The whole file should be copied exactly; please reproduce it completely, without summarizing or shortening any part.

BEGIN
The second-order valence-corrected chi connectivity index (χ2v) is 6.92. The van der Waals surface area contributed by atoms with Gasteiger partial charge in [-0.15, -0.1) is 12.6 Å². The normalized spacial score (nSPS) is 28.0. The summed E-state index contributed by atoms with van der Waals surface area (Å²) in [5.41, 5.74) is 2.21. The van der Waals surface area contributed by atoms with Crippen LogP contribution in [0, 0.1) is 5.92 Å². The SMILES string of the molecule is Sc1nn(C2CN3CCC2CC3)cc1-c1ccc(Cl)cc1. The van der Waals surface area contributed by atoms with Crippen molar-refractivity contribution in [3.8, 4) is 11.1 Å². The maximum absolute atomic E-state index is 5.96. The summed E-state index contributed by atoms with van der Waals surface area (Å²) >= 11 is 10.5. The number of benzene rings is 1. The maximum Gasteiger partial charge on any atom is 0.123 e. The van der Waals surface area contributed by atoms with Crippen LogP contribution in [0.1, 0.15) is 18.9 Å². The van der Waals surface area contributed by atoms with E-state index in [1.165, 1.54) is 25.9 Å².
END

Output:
The second-order valence-corrected chi connectivity index (χ2v) is 6.92. The van der Waals surface area contributed by atoms with Gasteiger partial charge in [-0.15, -0.1) is 12.6 Å². The normalized spacial score (nSPS) is 28.0. The summed E-state index contributed by atoms with van der Waals surface area (Å²) in [5.41, 5.74) is 2.21. The van der Waals surface area contributed by atoms with Crippen LogP contribution in [0, 0.1) is 5.92 Å². The SMILES string of the molecule is Sc1nn(C2CN3CCC2CC3)cc1-c1ccc(Cl)cc1. The van der Waals surface area contributed by atoms with Crippen molar-refractivity contribution in [3.8, 4) is 11.1 Å². The maximum absolute atomic E-state index is 5.96. The summed E-state index contributed by atoms with van der Waals surface area (Å²) >= 11 is 10.5. The number of benzene rings is 1. The maximum Gasteiger partial charge on any atom is 0.123 e. The van der Waals surface area contributed by atoms with Crippen LogP contribution in [0.1, 0.15) is 18.9 Å². The van der Waals surface area contributed by atoms with E-state index in [1.165, 1.54) is 25.9 Å².